The graphics are stunning, and being able to actually hurl snowballs as Eric, Cartman, Kyle, and Kenny is fun. Having the show’s creators involved in the production of this made this a definite improvement over the likes of South Park Rally, keeping the same crude humour and characterisation.
South Park: Chef’s Luv Shack
Acclaim at least tried something different with Chef’s Luv Shack. This multiplayer title revolves around completing minigames and answering trivia questions, all in the setting of a game show hosted by Chef.
Chef’s Luv Shack does a decent job of capturing the show’s cheeky jokes, and the basic 2D animation works a treat. Minimgames include delivering pizzas to the townsfolk and hitting zombie pets with a shovel as they emerge from their graves (with some nice Gothic music and graphics). The attention to detail is a highlight, and it feel nicely fast-paced.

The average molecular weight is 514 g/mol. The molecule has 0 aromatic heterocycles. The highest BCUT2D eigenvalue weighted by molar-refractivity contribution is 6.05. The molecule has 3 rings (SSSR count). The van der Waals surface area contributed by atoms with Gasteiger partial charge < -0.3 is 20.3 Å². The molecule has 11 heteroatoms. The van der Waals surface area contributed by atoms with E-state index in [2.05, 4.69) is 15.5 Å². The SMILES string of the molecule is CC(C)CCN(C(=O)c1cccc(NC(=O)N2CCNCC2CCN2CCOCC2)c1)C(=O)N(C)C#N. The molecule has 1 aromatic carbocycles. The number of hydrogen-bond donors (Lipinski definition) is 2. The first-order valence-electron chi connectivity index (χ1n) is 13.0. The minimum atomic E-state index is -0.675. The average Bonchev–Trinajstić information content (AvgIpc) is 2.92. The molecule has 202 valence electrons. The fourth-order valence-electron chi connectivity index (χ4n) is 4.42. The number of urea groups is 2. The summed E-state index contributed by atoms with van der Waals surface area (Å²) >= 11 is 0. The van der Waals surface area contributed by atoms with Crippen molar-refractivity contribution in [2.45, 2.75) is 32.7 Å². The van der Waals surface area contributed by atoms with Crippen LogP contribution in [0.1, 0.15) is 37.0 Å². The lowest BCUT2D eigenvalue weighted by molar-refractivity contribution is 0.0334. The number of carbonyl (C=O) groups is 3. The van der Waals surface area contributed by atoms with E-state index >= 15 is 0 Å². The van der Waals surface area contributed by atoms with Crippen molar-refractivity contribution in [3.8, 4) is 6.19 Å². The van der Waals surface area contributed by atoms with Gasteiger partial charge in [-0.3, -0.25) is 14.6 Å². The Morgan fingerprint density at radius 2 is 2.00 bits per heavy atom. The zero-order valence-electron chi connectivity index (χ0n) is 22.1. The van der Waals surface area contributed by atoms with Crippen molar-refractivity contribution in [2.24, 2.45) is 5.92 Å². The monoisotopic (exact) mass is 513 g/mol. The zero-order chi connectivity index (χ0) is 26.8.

Of the three Acclaim South Park games, Chef’s Luv Shack has aged most gracefully, thanks to its visual style and creative use of the licence. Having short action segments interspersed with tongue-in-cheek quiz sections perhaps suits the show’s flavour more than a first-person shooter or racing game, too.
South Park fans who have yet to play it might want to give it a go. It’s no Stick of Truth, but it’s not terrible either.
The first South Park video game was a first-person adventure that offered a vastly different experience depending on your console of choice.
The Nintendo 64 version, developed by Iguana Entertainment, received decent reviews at the time, and in all honesty, it still holds up pretty well today. The basic visuals the series is known for work in the game’s favour, meaning sprites’ and environments’ lack of detail suits the show’s style (or, at least, as it was when the game was released).
The gameplay itself revolves around exploring South Park as one of the four boys, taking down rabid turkeys, aliens, and other enemies using snowballs, dodge balls, and more weird weaponry.